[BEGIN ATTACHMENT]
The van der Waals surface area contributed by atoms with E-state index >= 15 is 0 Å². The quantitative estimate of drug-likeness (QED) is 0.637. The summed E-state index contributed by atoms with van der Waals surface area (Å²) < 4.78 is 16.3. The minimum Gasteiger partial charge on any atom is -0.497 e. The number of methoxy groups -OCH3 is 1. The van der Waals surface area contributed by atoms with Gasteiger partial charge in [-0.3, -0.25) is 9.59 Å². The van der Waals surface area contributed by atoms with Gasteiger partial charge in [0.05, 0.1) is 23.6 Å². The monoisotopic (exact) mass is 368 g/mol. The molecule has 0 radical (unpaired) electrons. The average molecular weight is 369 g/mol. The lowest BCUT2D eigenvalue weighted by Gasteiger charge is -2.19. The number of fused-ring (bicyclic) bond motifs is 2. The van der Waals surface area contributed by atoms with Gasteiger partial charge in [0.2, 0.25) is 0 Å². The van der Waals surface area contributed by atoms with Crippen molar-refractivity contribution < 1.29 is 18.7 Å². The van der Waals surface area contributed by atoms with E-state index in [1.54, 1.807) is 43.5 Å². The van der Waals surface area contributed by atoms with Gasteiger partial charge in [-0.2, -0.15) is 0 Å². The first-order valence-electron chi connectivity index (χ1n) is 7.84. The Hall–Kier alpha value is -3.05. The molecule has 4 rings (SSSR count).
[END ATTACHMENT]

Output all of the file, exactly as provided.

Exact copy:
The van der Waals surface area contributed by atoms with E-state index >= 15 is 0 Å². The quantitative estimate of drug-likeness (QED) is 0.637. The summed E-state index contributed by atoms with van der Waals surface area (Å²) < 4.78 is 16.3. The minimum Gasteiger partial charge on any atom is -0.497 e. The number of methoxy groups -OCH3 is 1. The van der Waals surface area contributed by atoms with Gasteiger partial charge in [-0.3, -0.25) is 9.59 Å². The van der Waals surface area contributed by atoms with Gasteiger partial charge in [0.05, 0.1) is 23.6 Å². The monoisotopic (exact) mass is 368 g/mol. The molecule has 0 radical (unpaired) electrons. The average molecular weight is 369 g/mol. The lowest BCUT2D eigenvalue weighted by Gasteiger charge is -2.19. The number of fused-ring (bicyclic) bond motifs is 2. The van der Waals surface area contributed by atoms with Gasteiger partial charge in [0.2, 0.25) is 0 Å². The van der Waals surface area contributed by atoms with Crippen molar-refractivity contribution < 1.29 is 18.7 Å². The van der Waals surface area contributed by atoms with E-state index in [1.54, 1.807) is 43.5 Å². The van der Waals surface area contributed by atoms with Gasteiger partial charge in [-0.2, -0.15) is 0 Å². The first-order valence-electron chi connectivity index (χ1n) is 7.84. The Hall–Kier alpha value is -3.05. The molecule has 4 rings (SSSR count).